International Federation of the Phonographic Industry (IFPI) notes that the law has yet to take effect, and that research involved a limited sampling of online users, but glosses over findings that 2/3 of former P2P users have simply switched to alternatives like illegal streaming sites and HTTP-based download services, both of which aren’t covered by country’s “three-strikes” legislation.
Last week I mentioned how researchers at the University of Rennes have found that illegal downloading in France has actually increased by 3% since the govt passed the controversial “Creation and Internet” law (HADOPI) last September.
The “three-strikes” graduated response system for disconnecting repeat infringers was hailed by copyright holders as the answer to illegal file-sharing in the country and would quickly turn pirates into customers.
Well, as most rational people would expect this hasn’t been the case. According to the study, 2/3 of former P2P users have simply switched to alternatives like illegal streaming sites and HTTP-based download services (i.e. Rapidshare), both of which aren’t covered by the “three-strikes” legislation.
The International Federation of the Phonographic Industry (IFPI) has now criticized the findings, saying that it’s premature to judge the effectiveness of the law being that it has yet to take effect.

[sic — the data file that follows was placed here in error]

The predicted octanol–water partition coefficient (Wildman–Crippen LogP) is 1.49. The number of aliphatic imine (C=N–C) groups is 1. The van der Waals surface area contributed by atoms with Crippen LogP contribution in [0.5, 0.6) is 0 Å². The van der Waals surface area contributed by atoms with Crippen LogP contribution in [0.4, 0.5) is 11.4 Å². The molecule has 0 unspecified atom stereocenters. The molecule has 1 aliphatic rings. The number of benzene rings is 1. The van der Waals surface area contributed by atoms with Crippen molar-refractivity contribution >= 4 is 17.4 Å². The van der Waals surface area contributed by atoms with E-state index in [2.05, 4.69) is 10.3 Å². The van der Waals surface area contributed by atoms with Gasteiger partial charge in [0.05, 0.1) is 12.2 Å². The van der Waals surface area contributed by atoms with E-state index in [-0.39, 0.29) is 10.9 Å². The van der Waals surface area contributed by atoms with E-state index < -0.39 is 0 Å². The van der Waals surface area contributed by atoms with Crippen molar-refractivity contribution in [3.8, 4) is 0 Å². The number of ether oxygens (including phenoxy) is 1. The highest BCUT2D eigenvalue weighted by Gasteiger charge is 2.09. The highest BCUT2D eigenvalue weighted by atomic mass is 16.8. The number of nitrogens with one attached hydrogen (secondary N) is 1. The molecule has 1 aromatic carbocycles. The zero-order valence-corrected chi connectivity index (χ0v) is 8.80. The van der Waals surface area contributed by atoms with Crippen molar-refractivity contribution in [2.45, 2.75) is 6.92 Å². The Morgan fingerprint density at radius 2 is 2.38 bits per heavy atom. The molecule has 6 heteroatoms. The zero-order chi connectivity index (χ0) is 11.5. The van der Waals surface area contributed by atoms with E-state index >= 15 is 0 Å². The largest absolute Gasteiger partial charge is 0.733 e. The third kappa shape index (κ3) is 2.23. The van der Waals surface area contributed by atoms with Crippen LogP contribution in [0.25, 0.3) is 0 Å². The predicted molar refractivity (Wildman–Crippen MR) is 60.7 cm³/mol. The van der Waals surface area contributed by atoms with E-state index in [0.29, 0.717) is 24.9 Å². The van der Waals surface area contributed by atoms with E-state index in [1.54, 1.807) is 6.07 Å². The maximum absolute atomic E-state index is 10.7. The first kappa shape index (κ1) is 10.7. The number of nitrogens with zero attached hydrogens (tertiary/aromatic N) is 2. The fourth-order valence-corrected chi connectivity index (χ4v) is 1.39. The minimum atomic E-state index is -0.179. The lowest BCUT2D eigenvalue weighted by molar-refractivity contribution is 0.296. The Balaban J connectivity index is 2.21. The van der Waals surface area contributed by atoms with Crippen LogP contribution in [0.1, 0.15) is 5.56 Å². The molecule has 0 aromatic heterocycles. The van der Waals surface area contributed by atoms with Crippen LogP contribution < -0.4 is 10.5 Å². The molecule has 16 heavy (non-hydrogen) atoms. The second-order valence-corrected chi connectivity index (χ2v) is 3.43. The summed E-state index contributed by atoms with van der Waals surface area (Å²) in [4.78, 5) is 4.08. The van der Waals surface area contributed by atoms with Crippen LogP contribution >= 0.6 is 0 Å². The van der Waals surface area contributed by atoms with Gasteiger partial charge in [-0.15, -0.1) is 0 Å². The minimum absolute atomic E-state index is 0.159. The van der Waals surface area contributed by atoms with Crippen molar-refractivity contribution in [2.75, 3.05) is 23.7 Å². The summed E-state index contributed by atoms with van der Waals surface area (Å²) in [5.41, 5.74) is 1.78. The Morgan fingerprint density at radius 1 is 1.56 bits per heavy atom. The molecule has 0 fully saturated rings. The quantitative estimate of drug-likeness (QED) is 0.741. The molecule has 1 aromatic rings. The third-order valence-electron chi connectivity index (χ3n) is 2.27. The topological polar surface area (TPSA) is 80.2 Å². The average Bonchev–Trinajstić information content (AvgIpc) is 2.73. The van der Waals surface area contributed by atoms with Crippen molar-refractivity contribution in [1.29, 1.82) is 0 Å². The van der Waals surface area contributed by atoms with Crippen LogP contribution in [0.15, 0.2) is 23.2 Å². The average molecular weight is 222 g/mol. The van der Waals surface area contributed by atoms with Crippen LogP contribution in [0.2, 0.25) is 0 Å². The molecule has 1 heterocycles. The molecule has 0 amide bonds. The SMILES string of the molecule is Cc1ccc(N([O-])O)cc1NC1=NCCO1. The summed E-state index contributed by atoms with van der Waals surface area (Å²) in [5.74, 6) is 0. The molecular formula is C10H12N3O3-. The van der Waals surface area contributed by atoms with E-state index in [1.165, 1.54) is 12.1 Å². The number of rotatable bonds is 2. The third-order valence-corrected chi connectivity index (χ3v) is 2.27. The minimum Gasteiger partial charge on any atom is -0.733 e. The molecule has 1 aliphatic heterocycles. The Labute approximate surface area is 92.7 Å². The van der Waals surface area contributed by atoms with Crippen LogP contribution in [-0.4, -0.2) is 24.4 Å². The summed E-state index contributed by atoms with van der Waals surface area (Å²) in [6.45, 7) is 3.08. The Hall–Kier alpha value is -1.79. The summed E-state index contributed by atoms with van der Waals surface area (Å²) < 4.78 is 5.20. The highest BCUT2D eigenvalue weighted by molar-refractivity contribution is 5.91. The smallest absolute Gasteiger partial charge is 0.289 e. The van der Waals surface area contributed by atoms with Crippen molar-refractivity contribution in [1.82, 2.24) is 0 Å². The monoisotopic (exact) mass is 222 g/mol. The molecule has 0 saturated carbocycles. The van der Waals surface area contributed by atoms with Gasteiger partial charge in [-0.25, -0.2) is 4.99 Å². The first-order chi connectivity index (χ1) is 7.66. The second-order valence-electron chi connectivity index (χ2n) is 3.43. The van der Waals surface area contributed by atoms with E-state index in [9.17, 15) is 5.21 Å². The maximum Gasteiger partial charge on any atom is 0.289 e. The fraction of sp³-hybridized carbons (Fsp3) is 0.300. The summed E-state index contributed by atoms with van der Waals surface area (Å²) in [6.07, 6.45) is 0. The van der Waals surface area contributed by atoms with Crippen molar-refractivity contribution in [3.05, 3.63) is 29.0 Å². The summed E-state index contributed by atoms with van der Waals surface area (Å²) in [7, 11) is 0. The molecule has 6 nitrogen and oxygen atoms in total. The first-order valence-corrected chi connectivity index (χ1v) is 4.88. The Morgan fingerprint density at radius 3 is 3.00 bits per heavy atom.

“It is nonsense to suggest that a study conducted before the HADOPI authority has sent a letter to a single infringing user is somehow a definitive judgment on the success or otherwise of France’s digital piracy laws,” says John Kennedy, the groups’s chairman and chief executive.
And he’s right. The law has yet to take effect, but the results couldn’t be any more clear. There are plenty of easy work arounds that fall inside and outside of HADOPI’s jurisdiction. This research only confirms that conclusion.
HADOPI will not shutdown neither illegal streaming sites nor HTTP-based download services anymore than it will Usenet or VPNs.
“France has pioneered a modern approach to tackling mass online copyright infringement. The government recognized that France’s creative industries were ultimately under threat if the illegal distribution of content made it too difficult for investors to recoup the financial backing they provide to the create books, films, games, music and television programs,” adds Kennedy. “We believe the approach will prove successful, but the impact of the law will only be known some time after it goes into effect. In the meantime, surveys like this are pure speculation.”
Illegal P2P only makes it difficult for copyright holders because they refuse to create distribution services with price points, selection, and accessibility that they demand.
Some copyright holders, for example, even refuse to allow backup copies or format shifting despite the fact that a customer decided to pay for a product rather than download it for free. Customers are penalized for making a purchase. How can they expect that to be good for business?
The IFPI also criticizes the fact that the survey was only based on a sample of 2,000 people from Brittany, where the University of Rennes is located, and was therefore not a nationally representative cross-section of online users. This is also true. But, again the results couldn’t be any more clear: 2/3 of former P2P users have simply switched to alternatives.
Legislation won’t cure piracy anymore than lawsuits will. The only way to turn people into paying customers is to give them an incentive to buy.
What pirates are actually doing is highlighting a failure in the marketplace and pointing out a better way of doing things. The only way to fight piracy and survive is by competing with pirates in the marketplace.